By Ken Barat, CLSO, Laser Safety Solutions
Many laser standards exist to address the variety of laser use applications. However, a review of such standards reveals the omission of at least one major laser use setting: the fabrication setting. This setting comprises a number of situations and activities, including rows of staff putting together a traditional laser, setting high power diode arrays together, and aligning such arrays into fibers.
These activities typically are performed in a repetitive fashion, so they are not eyed with the same scrutiny as research. Further, while staff performing this activity likely are highly skilled relevant to their specific tasks, they usually have little to no background in optics, laser physics, or biological effects.
Industrial laser standards, such as ANSI Z136.9 Safe Use of Lasers in the Manufacturing Environments and ANSI B11.21 Safety Requirements for Machine Tools Using a Laser for Processing Materials, do not apply to these staff or operations. The guidance found in Z136.1-2014 Safe Use of Lasers, ANSI Z136, and IEC 60825-14 are relatable, but do not match one-for-one.
So, what are the basic laser safety requirements for fabrication? In a nutshell: appoint a laser safety officer (LSO), train staff commensurate with a Class 3B and Class 4 laser user, establish a hazard zone, post warning signs, evaluate hazards, and put controls in place to mitigate those hazards. This article details what each of those actions might entail.
To begin addressing laser safety in a fabrication setting, organizations must first answer two broad questions of equal importance:
A common work setting, I have observed is one or more rows of workbenches, sometimes with workbenches facing each other front and lined up side-to-side. Often, staff are attired in some level of clean room clothing; sometimes one person is wearing laser protective eyewear, while the person at the next station chooses not to wear eyewear. Other settings see people using a microscope and firing a laser to weld wires, jewelry, etc., in the same row. Often, the laser beam is fired within an enclosure.
Of course, with all of these varied setups, people are walking in the spaces between the rows, which prompts several questions: Are these passers-by at risk? More critically, what is the potential for exposure to those working with and around these systems?
To cite a more specific example, if a diode array is fixed in a holder, and one is trying to align fibers when there is an open beam path of less than 1 cm (or even a few millimeters) what are the chances of a hazardous reflection? If I have an open beam path, going into a power meter or some other analysis apparatus, consideration of the meter being out of place plays a real role in the safety evaluation, too.
It bears mentioning that sometimes, fabrication activities are short-term. In these cases, allocating space and resources for safety measures can be even more challenging. Regardless of the activity’s permanence, the following considerations should be weighed seriously.
All laser standards and regulations state that users of Class 3B and Class 4 Lasers or laser systems require laser safety training because of the biological hazard potential these laser classes present. Often overlooked, though, is that training only needs to address the level of potential hazard. Per: Z136.1-2014: “The level of training shall be commensurate with the degree of potential laser hazards, both from laser radiation and non-beam hazards.”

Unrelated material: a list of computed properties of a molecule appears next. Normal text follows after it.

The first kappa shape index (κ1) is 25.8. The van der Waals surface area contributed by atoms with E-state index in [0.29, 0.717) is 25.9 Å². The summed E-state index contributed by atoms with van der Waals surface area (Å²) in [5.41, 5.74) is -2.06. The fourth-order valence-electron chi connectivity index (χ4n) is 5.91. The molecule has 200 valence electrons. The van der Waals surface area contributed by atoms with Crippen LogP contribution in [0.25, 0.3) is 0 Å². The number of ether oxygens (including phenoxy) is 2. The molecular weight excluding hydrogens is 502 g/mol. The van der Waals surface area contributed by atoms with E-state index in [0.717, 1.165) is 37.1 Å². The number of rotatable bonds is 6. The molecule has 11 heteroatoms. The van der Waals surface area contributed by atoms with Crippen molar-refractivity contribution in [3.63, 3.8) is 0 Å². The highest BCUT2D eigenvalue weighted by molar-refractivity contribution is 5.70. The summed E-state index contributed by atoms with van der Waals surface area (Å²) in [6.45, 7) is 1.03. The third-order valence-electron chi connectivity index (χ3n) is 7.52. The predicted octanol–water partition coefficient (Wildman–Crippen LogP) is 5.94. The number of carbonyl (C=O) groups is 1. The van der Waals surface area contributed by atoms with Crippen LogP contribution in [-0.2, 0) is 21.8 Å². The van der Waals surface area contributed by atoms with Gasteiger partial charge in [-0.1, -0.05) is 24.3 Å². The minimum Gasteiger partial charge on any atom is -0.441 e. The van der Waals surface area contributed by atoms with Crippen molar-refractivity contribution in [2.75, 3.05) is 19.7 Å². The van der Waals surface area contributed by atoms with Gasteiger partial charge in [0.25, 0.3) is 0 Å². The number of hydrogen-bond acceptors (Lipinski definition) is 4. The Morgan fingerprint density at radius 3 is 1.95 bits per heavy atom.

What this means to us is that training does not have to be comprehensive. It can cover the biological effects of the wavelengths involved without reviewing the physics of the laser. Laser control measure training need only address information required for the job at hand. Observation of the work setup and feedback from employees will inform the LSO which concerns must be addressed in training, and to what extent. Employee and management responsibilities for overall safety remain intact.
Overall, I strongly recommend some laser safety training in employee orientation. Make sure to state that lasers are in use, but controls are in place to keep staff safe, especially if “Danger - Laser” signs are conspicuously posted in the workplace; they do not work as motivational posters
Lets now turn to laser safety program elements.
Appoint a LSO — A laser safety officer must be appointed for any Class 3B or Class 4 work. Usually, this is a part time role, but it does require an understanding and appreciation of the laser hazards and controls.
Substitution of alternate controls — The LSO can evaluate all control measures (engineering and administrative) to determine whether they are appropriate; this is an essential duty of the LSO in fabrication settings, and it can save unnecessary efforts and money. If the LSO is uncomfortable with this tack, a consultant can be hired to provide outside evaluation of controls. Regardless, documentation of the reasoning and evaluation is required.
Auditing — The LSO must periodically visit laser use areas to determine the functionality of controls. In fabrication, I recommend this activity more than once a year, maybe once a quarter.
Classification — Standards state the LSO can accept the classification designated by the manufacturer. However, what happens when you are the manufacturer, implementing your fabrication setup at a stage before classification measurements can be taken? I recommend that controls should be guided by the system output during its intended activity. Note, too, that equipment used to make a laser is not a laser product unless it uses a laser itself.